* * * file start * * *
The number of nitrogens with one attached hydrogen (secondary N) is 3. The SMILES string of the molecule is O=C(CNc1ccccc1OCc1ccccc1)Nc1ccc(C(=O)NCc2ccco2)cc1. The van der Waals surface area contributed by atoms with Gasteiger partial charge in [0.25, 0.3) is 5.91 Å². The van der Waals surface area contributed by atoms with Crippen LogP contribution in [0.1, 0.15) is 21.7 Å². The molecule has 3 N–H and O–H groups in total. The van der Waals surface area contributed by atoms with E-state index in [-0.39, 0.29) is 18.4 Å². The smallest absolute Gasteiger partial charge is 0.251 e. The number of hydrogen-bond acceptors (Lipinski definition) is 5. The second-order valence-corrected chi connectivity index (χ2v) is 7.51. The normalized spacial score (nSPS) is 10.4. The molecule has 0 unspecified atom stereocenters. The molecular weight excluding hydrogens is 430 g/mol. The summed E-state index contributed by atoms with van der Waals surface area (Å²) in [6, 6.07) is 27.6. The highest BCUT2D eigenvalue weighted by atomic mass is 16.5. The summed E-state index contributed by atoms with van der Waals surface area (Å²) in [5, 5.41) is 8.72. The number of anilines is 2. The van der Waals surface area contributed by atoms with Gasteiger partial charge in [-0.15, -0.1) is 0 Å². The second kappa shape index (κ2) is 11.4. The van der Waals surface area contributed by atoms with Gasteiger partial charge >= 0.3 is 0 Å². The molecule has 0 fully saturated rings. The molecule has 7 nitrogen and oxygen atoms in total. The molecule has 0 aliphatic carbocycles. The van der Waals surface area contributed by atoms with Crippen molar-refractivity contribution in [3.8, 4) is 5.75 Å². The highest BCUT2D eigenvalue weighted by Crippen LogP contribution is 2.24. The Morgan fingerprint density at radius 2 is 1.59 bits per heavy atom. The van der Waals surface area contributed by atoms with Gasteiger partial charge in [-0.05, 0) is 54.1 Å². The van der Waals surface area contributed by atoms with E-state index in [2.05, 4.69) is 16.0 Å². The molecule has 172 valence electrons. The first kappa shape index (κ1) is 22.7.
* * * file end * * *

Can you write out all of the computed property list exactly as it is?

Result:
The number of nitrogens with one attached hydrogen (secondary N) is 3. The SMILES string of the molecule is O=C(CNc1ccccc1OCc1ccccc1)Nc1ccc(C(=O)NCc2ccco2)cc1. The van der Waals surface area contributed by atoms with Gasteiger partial charge in [0.25, 0.3) is 5.91 Å². The van der Waals surface area contributed by atoms with Crippen LogP contribution in [0.1, 0.15) is 21.7 Å². The molecule has 3 N–H and O–H groups in total. The van der Waals surface area contributed by atoms with E-state index in [-0.39, 0.29) is 18.4 Å². The smallest absolute Gasteiger partial charge is 0.251 e. The number of hydrogen-bond acceptors (Lipinski definition) is 5. The second-order valence-corrected chi connectivity index (χ2v) is 7.51. The normalized spacial score (nSPS) is 10.4. The molecule has 0 unspecified atom stereocenters. The molecular weight excluding hydrogens is 430 g/mol. The summed E-state index contributed by atoms with van der Waals surface area (Å²) in [6, 6.07) is 27.6. The highest BCUT2D eigenvalue weighted by atomic mass is 16.5. The summed E-state index contributed by atoms with van der Waals surface area (Å²) in [5, 5.41) is 8.72. The number of anilines is 2. The van der Waals surface area contributed by atoms with Gasteiger partial charge in [-0.15, -0.1) is 0 Å². The second kappa shape index (κ2) is 11.4. The van der Waals surface area contributed by atoms with Gasteiger partial charge >= 0.3 is 0 Å². The molecule has 0 fully saturated rings. The molecule has 7 nitrogen and oxygen atoms in total. The molecule has 0 aliphatic carbocycles. The van der Waals surface area contributed by atoms with Crippen molar-refractivity contribution in [3.8, 4) is 5.75 Å². The highest BCUT2D eigenvalue weighted by Crippen LogP contribution is 2.24. The Morgan fingerprint density at radius 2 is 1.59 bits per heavy atom. The van der Waals surface area contributed by atoms with Gasteiger partial charge in [-0.05, 0) is 54.1 Å². The van der Waals surface area contributed by atoms with E-state index in [2.05, 4.69) is 16.0 Å². The molecule has 172 valence electrons. The first kappa shape index (κ1) is 22.7.